The government has used the 1917 Espionage Act, which has been criticized as vague and overbroad, to charge Drake, one of five such cases against alleged leakers under the Obama administration. Drake is not accused of spying, but the law’s provisions criminalize the unauthorized retention of classified material. The trial is set to begin Monday.
The government’s decision to withhold certain documents may complicate prosecutors’ efforts to prove a violation of the act, suggesting that the government may have overreached in using an espionage law to target a suspected leaker.
“By withdrawing several of the exhibits, at least a couple of the counts against Drake will almost certainly need to be dismissed,” said Steven Aftergood, a national security expert with the Federation of American Scientists who has followed the case closely since Drake was indicted last year. “It changes the whole dynamic of the prosecution and may even set the stage for settlement or dismissal.”
Prosecutors “gambled that the court would permit them to submit unclassified substitutions for this information,” Aftergood said. “The case isn’t over, but this is clearly a setback for the prosecution.”
Transparency activists and media experts warn that such prosecutions could stanch the flow of information the public needs to judge policy, and George W. Bush administration officials see the prosecutions as selective — ignoring high-level officials who release sensitive information to advance their personal or policy agendas.
Justice Department spokesman Laura Sweeney declined to comment on the case.
Drake, 54, could face 35 years in prison if convicted of “willful retention of national defense information.” He is not charged with a leak.
Drake has said that he is a whistleblower who is facing a politically motivated reprisal for drawing attention to the NSA’s inefficiencies. “I will never plea-bargain with the truth,” he told friends last year.
Drake was a senior executive at the NSA — a “senior change leader” — who professed an ambition to change the agency’s insular culture. He became disillusioned with the agency’s handling of major technology programs and concerned that the NSA was needlessly violating Americans’ privacy through a massive surveillance program adopted after the Sept. 11, 2001, terrorist attacks. He raised concerns with officials and the inspector general, and later with the reporter, before leaving the agency in 2008.
According to people following the case, the government may have to drop two Espionage Act counts that relate to information that Drake submitted to the Defense Department inspector general between 2002 and 2004 to buttress colleagues’ complaints about waste, fraud and abuse of a bungled NSA data-sifting program, Trailblazer. He and his former NSA colleagues thought the complaints were confidential.
The evidence for those two counts is contained in Exhibits 42 and 43, according to the sources. Prosecutor William M. Welch II, in a letter Sunday to Bennett, a U.S. District Court judge in Baltimore, said those exhibits will be withdrawn. The letter was first reported by Politico.
Another exhibit, numbered 41, also consisting of information Drake submitted to the inspector general, is intended to support a third Espionage Act count, which may also be dropped, the sources said. That exhibit will be redacted, the prosecution has said.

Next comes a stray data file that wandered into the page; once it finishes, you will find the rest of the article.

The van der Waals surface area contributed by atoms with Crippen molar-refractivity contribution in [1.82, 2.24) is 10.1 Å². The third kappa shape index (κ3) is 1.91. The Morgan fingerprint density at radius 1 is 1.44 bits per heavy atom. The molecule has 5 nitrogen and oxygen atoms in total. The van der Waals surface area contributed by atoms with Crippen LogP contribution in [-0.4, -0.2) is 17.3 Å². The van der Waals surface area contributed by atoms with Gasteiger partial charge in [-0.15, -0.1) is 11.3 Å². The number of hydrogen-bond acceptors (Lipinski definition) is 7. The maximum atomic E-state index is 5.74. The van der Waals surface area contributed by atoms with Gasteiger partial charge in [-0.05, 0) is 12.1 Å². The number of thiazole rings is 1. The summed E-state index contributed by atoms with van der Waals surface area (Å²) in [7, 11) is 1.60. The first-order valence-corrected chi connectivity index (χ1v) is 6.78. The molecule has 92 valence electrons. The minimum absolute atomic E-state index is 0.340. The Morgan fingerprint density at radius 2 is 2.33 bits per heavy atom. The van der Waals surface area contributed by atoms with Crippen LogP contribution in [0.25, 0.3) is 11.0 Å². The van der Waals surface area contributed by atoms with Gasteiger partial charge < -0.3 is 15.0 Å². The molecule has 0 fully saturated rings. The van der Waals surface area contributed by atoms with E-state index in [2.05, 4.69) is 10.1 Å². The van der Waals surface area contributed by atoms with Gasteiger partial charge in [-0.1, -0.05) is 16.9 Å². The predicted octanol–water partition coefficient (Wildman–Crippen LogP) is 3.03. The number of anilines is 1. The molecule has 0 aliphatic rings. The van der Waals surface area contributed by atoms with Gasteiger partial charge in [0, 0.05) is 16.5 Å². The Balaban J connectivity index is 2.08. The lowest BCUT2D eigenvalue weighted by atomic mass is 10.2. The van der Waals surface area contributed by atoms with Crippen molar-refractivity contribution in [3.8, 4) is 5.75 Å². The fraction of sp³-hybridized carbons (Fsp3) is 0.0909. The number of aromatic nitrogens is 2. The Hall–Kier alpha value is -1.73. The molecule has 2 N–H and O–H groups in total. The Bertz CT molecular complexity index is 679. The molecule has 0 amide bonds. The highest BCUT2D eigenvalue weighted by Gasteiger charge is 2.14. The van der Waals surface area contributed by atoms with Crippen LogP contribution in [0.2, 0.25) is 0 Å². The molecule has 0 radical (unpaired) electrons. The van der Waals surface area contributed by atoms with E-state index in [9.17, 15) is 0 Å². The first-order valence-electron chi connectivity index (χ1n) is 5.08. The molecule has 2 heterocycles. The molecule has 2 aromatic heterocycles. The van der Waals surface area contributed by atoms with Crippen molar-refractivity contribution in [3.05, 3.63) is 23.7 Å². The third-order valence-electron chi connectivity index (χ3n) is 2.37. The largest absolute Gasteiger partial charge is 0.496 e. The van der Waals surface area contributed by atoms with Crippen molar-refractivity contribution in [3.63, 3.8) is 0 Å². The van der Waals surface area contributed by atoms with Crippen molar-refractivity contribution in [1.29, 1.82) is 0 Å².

Two remaining Espionage Act charges relate to information that Drake possessed but that had been published on the NSA’s in-house intranet. Legal experts said Drake could contend that the material was unclassified information that was widely available to tens of thousands of agency employees.
The rest of the charges — one count of obstruction of justice and four counts of making a false statement — are less important, legal experts said.
Prosecutors decided to withdraw and redact the documents after Bennett ruled that they could not substitute unclassified language without harming Drake’s ability to mount a defense.
In his letter, Welch, who led the unsuccessful corruption prosecution of the late senator Ted Stevens (R-Alaska), stated he was withdrawing four exhibits and redacting two more to remove any reference to a “particular telecommunications technology.”
“In short, no reference to the technology will be made,” Welch said. “This will allow continued protection of the details of NSA’s efforts in this area, while simultaneously protecting the defendant’s constitutional ability to present his defense.”
The case against Drake is already leaner than initially planned. Welch’s predecessor, Steven Tyrrell, had wanted to charge Drake with leaking classified documents to a reporter and being part of a conspiracy, according to an early draft of the indictment that Welch inadvertently sent to the defense team.
Leak prosecutions under the Espionage Act had been relatively rare until the Obama administration. Daniel Ellsberg, who gave the Pentagon Papers to a reporter, was the first leaker indicted under the law, but his case ended with a mistrial after government misconduct.
The Obama administration is presiding over five cases involving the act, including those against Pfc. Bradley Manning, a former Army intelligence analyst accused of passing State Department and military war data to the anti-secrecy Web site WikiLeaks; Stephen Kim, a former State Department analyst accused of leaking to a television reporter; and Jeffrey Sterling, a former CIA analyst accused of passing classified information to author and New York Times reporter James Risen.
“Obama is prosecuting whistleblowers who made the kinds of disclosures that he said he wants — contractors bilking the government of billions of dollars,” said Jesselyn Radack, a former Justice Department whistleblower and director of national security at the Government Accountability Project. “That’s what Drake did.”
Staff researcher Julie Tate contributed to this report.